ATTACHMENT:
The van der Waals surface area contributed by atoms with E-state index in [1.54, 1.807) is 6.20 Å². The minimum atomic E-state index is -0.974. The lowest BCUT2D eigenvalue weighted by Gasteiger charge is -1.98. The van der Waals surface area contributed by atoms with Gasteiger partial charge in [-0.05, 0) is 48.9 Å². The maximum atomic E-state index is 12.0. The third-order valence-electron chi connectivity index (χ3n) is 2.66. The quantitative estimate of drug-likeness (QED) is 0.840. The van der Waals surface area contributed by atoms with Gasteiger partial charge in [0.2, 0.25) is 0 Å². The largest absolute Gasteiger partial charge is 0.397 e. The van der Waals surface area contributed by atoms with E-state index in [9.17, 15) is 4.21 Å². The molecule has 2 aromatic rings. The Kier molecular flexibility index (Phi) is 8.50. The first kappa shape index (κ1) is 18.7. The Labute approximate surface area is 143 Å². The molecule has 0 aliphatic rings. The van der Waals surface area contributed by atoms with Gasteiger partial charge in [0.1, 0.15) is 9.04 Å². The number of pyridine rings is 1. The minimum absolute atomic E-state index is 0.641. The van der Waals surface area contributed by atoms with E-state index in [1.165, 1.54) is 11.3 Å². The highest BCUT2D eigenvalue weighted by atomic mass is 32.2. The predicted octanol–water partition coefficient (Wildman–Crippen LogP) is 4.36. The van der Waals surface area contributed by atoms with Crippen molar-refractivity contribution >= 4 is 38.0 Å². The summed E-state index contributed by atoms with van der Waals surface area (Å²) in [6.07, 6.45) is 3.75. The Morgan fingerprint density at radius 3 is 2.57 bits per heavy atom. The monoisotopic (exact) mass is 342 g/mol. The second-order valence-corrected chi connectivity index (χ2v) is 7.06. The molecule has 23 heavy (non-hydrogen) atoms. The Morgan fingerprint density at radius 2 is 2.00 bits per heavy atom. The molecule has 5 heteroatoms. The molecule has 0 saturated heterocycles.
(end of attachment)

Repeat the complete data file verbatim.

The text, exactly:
The van der Waals surface area contributed by atoms with E-state index in [1.54, 1.807) is 6.20 Å². The minimum atomic E-state index is -0.974. The lowest BCUT2D eigenvalue weighted by Gasteiger charge is -1.98. The van der Waals surface area contributed by atoms with Gasteiger partial charge in [-0.05, 0) is 48.9 Å². The maximum atomic E-state index is 12.0. The third-order valence-electron chi connectivity index (χ3n) is 2.66. The quantitative estimate of drug-likeness (QED) is 0.840. The van der Waals surface area contributed by atoms with Gasteiger partial charge in [0.2, 0.25) is 0 Å². The largest absolute Gasteiger partial charge is 0.397 e. The van der Waals surface area contributed by atoms with E-state index in [9.17, 15) is 4.21 Å². The molecule has 2 aromatic rings. The Kier molecular flexibility index (Phi) is 8.50. The first kappa shape index (κ1) is 18.7. The Labute approximate surface area is 143 Å². The molecule has 0 aliphatic rings. The van der Waals surface area contributed by atoms with Gasteiger partial charge in [0.1, 0.15) is 9.04 Å². The number of pyridine rings is 1. The minimum absolute atomic E-state index is 0.641. The van der Waals surface area contributed by atoms with E-state index in [1.165, 1.54) is 11.3 Å². The highest BCUT2D eigenvalue weighted by atomic mass is 32.2. The predicted octanol–water partition coefficient (Wildman–Crippen LogP) is 4.36. The van der Waals surface area contributed by atoms with Crippen molar-refractivity contribution >= 4 is 38.0 Å². The summed E-state index contributed by atoms with van der Waals surface area (Å²) in [6.07, 6.45) is 3.75. The Morgan fingerprint density at radius 3 is 2.57 bits per heavy atom. The monoisotopic (exact) mass is 342 g/mol. The second-order valence-corrected chi connectivity index (χ2v) is 7.06. The molecule has 23 heavy (non-hydrogen) atoms. The Morgan fingerprint density at radius 2 is 2.00 bits per heavy atom. The molecule has 5 heteroatoms. The molecule has 0 saturated heterocycles.